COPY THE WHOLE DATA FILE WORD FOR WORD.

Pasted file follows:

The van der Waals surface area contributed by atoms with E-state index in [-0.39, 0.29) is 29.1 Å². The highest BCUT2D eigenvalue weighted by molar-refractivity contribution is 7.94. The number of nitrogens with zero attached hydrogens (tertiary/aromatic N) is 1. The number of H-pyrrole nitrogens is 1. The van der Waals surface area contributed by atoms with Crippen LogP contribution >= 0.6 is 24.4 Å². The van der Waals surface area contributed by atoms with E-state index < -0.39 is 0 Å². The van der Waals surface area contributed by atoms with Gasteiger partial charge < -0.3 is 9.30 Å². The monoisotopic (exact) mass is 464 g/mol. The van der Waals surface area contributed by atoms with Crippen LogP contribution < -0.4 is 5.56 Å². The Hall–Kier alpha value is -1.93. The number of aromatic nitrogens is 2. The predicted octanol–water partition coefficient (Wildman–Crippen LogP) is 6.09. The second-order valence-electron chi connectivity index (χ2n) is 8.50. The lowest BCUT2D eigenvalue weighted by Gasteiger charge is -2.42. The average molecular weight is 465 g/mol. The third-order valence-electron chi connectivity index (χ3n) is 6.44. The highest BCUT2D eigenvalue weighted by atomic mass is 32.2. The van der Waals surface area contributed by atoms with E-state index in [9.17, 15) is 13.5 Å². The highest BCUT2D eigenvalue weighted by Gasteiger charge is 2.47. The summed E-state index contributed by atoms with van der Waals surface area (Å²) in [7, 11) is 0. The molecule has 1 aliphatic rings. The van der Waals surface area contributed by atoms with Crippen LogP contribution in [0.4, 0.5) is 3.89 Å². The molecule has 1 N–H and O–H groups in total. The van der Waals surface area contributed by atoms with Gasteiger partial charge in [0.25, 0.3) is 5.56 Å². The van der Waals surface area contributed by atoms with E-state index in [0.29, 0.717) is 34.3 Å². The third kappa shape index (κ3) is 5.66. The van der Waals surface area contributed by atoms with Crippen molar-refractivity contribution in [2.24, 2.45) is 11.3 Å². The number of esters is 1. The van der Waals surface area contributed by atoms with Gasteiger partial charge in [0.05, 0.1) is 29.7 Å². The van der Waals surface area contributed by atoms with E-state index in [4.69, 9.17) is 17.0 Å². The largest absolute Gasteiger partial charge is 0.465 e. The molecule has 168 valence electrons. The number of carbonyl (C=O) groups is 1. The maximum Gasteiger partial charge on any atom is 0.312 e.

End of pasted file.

The van der Waals surface area contributed by atoms with E-state index in [-0.39, 0.29) is 29.1 Å². The highest BCUT2D eigenvalue weighted by molar-refractivity contribution is 7.94. The number of nitrogens with zero attached hydrogens (tertiary/aromatic N) is 1. The number of H-pyrrole nitrogens is 1. The van der Waals surface area contributed by atoms with Crippen LogP contribution >= 0.6 is 24.4 Å². The van der Waals surface area contributed by atoms with E-state index < -0.39 is 0 Å². The van der Waals surface area contributed by atoms with Gasteiger partial charge < -0.3 is 9.30 Å². The monoisotopic (exact) mass is 464 g/mol. The van der Waals surface area contributed by atoms with Crippen LogP contribution < -0.4 is 5.56 Å². The Hall–Kier alpha value is -1.93. The number of aromatic nitrogens is 2. The predicted octanol–water partition coefficient (Wildman–Crippen LogP) is 6.09. The second-order valence-electron chi connectivity index (χ2n) is 8.50. The lowest BCUT2D eigenvalue weighted by Gasteiger charge is -2.42. The average molecular weight is 465 g/mol. The third-order valence-electron chi connectivity index (χ3n) is 6.44. The highest BCUT2D eigenvalue weighted by atomic mass is 32.2. The van der Waals surface area contributed by atoms with E-state index in [9.17, 15) is 13.5 Å². The highest BCUT2D eigenvalue weighted by Gasteiger charge is 2.47. The summed E-state index contributed by atoms with van der Waals surface area (Å²) in [7, 11) is 0. The molecule has 1 aliphatic rings. The van der Waals surface area contributed by atoms with Crippen LogP contribution in [0.4, 0.5) is 3.89 Å². The molecule has 1 N–H and O–H groups in total. The van der Waals surface area contributed by atoms with Gasteiger partial charge in [0.25, 0.3) is 5.56 Å². The van der Waals surface area contributed by atoms with E-state index in [0.29, 0.717) is 34.3 Å². The third kappa shape index (κ3) is 5.66. The van der Waals surface area contributed by atoms with Crippen molar-refractivity contribution in [2.24, 2.45) is 11.3 Å². The number of esters is 1. The van der Waals surface area contributed by atoms with Gasteiger partial charge in [0.05, 0.1) is 29.7 Å². The van der Waals surface area contributed by atoms with E-state index in [4.69, 9.17) is 17.0 Å². The largest absolute Gasteiger partial charge is 0.465 e. The molecule has 168 valence electrons. The number of carbonyl (C=O) groups is 1. The maximum Gasteiger partial charge on any atom is 0.312 e.